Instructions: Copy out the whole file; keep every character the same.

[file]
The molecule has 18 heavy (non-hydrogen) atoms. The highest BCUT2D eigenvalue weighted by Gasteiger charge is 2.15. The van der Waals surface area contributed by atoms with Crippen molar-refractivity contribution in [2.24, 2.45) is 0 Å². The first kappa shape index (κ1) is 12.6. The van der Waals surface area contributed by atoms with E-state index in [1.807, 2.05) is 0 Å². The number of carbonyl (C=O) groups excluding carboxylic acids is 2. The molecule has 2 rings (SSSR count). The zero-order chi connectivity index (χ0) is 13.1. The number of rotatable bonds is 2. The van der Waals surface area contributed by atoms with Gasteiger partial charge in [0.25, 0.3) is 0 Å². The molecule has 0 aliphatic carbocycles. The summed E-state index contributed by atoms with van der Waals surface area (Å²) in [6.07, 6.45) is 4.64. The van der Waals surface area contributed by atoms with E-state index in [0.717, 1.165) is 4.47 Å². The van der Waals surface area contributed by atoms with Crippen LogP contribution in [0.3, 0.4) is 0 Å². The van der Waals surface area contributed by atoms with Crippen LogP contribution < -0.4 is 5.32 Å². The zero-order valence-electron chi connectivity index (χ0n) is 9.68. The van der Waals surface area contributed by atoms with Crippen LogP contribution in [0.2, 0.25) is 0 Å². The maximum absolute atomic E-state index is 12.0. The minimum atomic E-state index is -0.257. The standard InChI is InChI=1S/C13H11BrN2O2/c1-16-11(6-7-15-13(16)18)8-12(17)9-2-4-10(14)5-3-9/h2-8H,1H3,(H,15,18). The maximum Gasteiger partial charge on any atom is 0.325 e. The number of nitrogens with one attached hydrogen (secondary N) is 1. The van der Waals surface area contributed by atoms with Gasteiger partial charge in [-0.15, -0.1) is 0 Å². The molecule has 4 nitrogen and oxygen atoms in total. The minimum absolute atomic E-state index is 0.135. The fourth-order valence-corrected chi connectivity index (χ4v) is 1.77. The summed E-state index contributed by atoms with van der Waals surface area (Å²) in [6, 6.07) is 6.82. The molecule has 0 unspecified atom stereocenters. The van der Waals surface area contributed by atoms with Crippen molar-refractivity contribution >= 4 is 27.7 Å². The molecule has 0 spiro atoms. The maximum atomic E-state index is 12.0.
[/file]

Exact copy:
The molecule has 18 heavy (non-hydrogen) atoms. The highest BCUT2D eigenvalue weighted by Gasteiger charge is 2.15. The van der Waals surface area contributed by atoms with Crippen molar-refractivity contribution in [2.24, 2.45) is 0 Å². The first kappa shape index (κ1) is 12.6. The van der Waals surface area contributed by atoms with E-state index in [1.807, 2.05) is 0 Å². The number of carbonyl (C=O) groups excluding carboxylic acids is 2. The molecule has 2 rings (SSSR count). The zero-order chi connectivity index (χ0) is 13.1. The number of rotatable bonds is 2. The van der Waals surface area contributed by atoms with Gasteiger partial charge in [0.25, 0.3) is 0 Å². The molecule has 0 aliphatic carbocycles. The summed E-state index contributed by atoms with van der Waals surface area (Å²) in [6.07, 6.45) is 4.64. The van der Waals surface area contributed by atoms with E-state index in [0.717, 1.165) is 4.47 Å². The van der Waals surface area contributed by atoms with Crippen LogP contribution in [0.3, 0.4) is 0 Å². The van der Waals surface area contributed by atoms with Crippen LogP contribution < -0.4 is 5.32 Å². The zero-order valence-electron chi connectivity index (χ0n) is 9.68. The van der Waals surface area contributed by atoms with Crippen LogP contribution in [0.2, 0.25) is 0 Å². The maximum absolute atomic E-state index is 12.0. The minimum atomic E-state index is -0.257. The standard InChI is InChI=1S/C13H11BrN2O2/c1-16-11(6-7-15-13(16)18)8-12(17)9-2-4-10(14)5-3-9/h2-8H,1H3,(H,15,18). The maximum Gasteiger partial charge on any atom is 0.325 e. The number of nitrogens with one attached hydrogen (secondary N) is 1. The van der Waals surface area contributed by atoms with Gasteiger partial charge in [-0.15, -0.1) is 0 Å². The molecule has 4 nitrogen and oxygen atoms in total. The minimum absolute atomic E-state index is 0.135. The fourth-order valence-corrected chi connectivity index (χ4v) is 1.77. The summed E-state index contributed by atoms with van der Waals surface area (Å²) in [6, 6.07) is 6.82. The molecule has 0 unspecified atom stereocenters. The van der Waals surface area contributed by atoms with Crippen molar-refractivity contribution >= 4 is 27.7 Å². The molecule has 0 spiro atoms. The maximum atomic E-state index is 12.0.